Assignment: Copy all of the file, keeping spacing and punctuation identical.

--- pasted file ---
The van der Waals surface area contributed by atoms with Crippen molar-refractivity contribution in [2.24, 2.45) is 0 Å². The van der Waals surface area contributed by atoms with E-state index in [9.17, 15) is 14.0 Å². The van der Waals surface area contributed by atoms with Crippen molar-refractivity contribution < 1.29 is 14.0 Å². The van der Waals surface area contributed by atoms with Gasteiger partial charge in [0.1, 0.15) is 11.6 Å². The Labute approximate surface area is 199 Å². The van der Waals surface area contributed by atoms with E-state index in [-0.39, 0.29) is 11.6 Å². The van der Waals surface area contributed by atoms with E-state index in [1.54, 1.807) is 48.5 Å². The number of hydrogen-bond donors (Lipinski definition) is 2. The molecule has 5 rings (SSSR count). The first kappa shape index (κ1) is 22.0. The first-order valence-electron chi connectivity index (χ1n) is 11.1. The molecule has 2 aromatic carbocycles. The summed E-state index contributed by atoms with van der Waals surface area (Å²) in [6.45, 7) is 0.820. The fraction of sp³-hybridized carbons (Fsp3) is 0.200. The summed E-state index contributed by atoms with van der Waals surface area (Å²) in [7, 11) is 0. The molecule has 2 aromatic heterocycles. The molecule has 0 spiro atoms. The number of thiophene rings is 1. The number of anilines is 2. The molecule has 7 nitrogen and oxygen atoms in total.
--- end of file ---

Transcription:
The van der Waals surface area contributed by atoms with Crippen molar-refractivity contribution in [2.24, 2.45) is 0 Å². The van der Waals surface area contributed by atoms with E-state index in [9.17, 15) is 14.0 Å². The van der Waals surface area contributed by atoms with Crippen molar-refractivity contribution < 1.29 is 14.0 Å². The van der Waals surface area contributed by atoms with Gasteiger partial charge in [0.1, 0.15) is 11.6 Å². The Labute approximate surface area is 199 Å². The van der Waals surface area contributed by atoms with E-state index in [-0.39, 0.29) is 11.6 Å². The van der Waals surface area contributed by atoms with E-state index in [1.54, 1.807) is 48.5 Å². The number of hydrogen-bond donors (Lipinski definition) is 2. The molecule has 5 rings (SSSR count). The first kappa shape index (κ1) is 22.0. The first-order valence-electron chi connectivity index (χ1n) is 11.1. The molecule has 2 aromatic carbocycles. The summed E-state index contributed by atoms with van der Waals surface area (Å²) in [6.45, 7) is 0.820. The fraction of sp³-hybridized carbons (Fsp3) is 0.200. The summed E-state index contributed by atoms with van der Waals surface area (Å²) in [7, 11) is 0. The molecule has 2 aromatic heterocycles. The molecule has 0 spiro atoms. The number of thiophene rings is 1. The number of anilines is 2. The molecule has 7 nitrogen and oxygen atoms in total.